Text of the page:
ENVS 681-660 MODELING GEOGRAPH SPACE TOMLIN, CHARLES W 0530PM-0810PM This course explores the nature and use of raster-based geographic information systems (GIS) for the analysis and synthesis of spatial patterns and processes through 'cartographic modeling'. Cartographic modeling is a general but well defined methodology that can be used to address a wide variety of analytical mapping applications in a clear and consistent manner. It does so by decomposing both data and data-processing tasks into elemental components that can then be recomposed with relative ease and with great flexibility.
                                                                          ENVS 684-660 Ecology, Management, and Advocacy of Urban Forests WILLIG, SARAH W 0530PM-0810PM Urban forests provide ecological and socio-economic benefits ranging from improving air, water, and soil quality to creating wildlife habitat to enhancing thermal comfort and the health of individuals and whole communities to increasing property values and more. We will explore research on the nature, function, and value of urban forests. We will investigate reforestation efforts in Philadelphia, Baltimore, New York, and Pittsburgh with projects typically involving deer control, invasive plant removal, planting of native trees and shrubs increasingly propagated from local seed sources, maintenance, and monitoring. We will learn about the myriad advocacy and education programs supporting urban forests. Speakers from the US Forest Service, Philadelphia Parks and Recreation, and TreePittsburgh will expand our understanding of these important ecosystems. Five weekend field trips to Fairmount Park in Philadelphia, Baltimore, and NYC will illustrate the character of urban forests and reforestation projects. Students will research and present on an urban forest system (from Philadelphia or elsewhere) and research a topic of interest related to course content.
                                                                            ENVS 699-660 MES CAPSTONE SEMINAR BORDEAUX, YVETTE R 0530PM-0810PM This course is designed to help students successfully complete their MES Capstone. A set of milestones will be set and regular meetings will be held in groups and individually to aid the student as they complete the research portion of their degree.We will be working together to complete a series of steps towards the final project. These steps fall into five major areas 1) Reviewing the literature; 2) Finding a model; 3) Framing your research; 4) managing data; and 5) Writing your results. Throughout the semester, we will also discuss career goals and the job search.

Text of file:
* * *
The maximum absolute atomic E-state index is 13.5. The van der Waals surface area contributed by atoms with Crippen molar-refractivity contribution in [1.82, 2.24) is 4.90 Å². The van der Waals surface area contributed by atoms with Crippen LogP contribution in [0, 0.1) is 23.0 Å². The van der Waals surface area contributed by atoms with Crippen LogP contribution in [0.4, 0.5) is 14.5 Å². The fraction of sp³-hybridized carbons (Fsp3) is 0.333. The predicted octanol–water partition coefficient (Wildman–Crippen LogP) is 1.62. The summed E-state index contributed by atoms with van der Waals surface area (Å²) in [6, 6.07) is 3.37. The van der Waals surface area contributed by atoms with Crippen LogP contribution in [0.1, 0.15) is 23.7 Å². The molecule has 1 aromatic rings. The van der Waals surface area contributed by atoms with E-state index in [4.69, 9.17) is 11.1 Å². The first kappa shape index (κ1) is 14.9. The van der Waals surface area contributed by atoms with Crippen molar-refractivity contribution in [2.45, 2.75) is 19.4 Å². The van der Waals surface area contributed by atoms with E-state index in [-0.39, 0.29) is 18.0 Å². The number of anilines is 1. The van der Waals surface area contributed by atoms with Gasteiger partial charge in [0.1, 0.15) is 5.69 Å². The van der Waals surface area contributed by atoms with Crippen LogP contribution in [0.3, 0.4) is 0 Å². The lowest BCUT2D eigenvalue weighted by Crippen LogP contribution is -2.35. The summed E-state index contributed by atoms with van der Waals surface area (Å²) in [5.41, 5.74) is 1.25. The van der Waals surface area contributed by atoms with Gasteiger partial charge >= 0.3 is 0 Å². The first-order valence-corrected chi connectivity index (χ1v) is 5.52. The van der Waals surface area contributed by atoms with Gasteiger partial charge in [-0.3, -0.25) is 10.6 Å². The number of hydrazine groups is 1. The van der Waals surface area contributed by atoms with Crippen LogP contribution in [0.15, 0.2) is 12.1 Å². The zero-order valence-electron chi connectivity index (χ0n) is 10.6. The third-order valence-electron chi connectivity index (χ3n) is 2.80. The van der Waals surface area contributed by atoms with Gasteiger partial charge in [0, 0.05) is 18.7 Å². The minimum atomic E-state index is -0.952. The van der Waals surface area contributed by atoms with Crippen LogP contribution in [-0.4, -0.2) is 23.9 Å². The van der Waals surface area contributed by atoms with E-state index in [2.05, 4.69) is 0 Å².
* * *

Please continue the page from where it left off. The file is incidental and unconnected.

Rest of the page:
GEOL 100-601 INTRO TO GEOLOGY OMAR, GOMAA W 0530PM-0830PM An introduction to processes and forces that form the surface and the interior of the Earth. Topics include, changes in climate, the history of life, as well as earth resources and their uses.
                                                                                Physical World Sector (all classes) ONLY OPEN TO LPS STUDENTS; PHYSICAL WORLD SECTOR; COLLEGE QUANTITATIVE DATA ANALYSIS REQ.; QUANTITATIVE DATA ANALYSIS COURSE
                                                                                GEOL 125-001 EARTH THROUGH TIME PEREZ-RODRIGUEZ, ILEANA TR 1200PM-0130PM Origin of Earth, continents, and life. Continental movements, changing climates, and evolving life.
                                                                                  Physical World Sector (all classes) SECTION ACTIVITY CO-REQUISITE REQUIRED; PHYSICAL WORLD SECTOR; COLLEGE QUANTITATIVE DATA ANALYSIS REQ.; QUANTITATIVE DATA ANALYSIS COURSE
                                                                                  GEOL 130-001 OCEANOGRAPHY: Oceans & Climate DMOCHOWSKI, JANE TR 0130PM-0300PM The oceans cover over 2/3 of the Earth's surface. This course introduces basic oceanographic concepts such as plate tectonics, marine sediments, physical and chemical properties of seawater, ocean circulation, air-sea interactions, waves, tides, nutrient cycles in the ocean, biology of the oceans, and environmental issues related to the marine environment.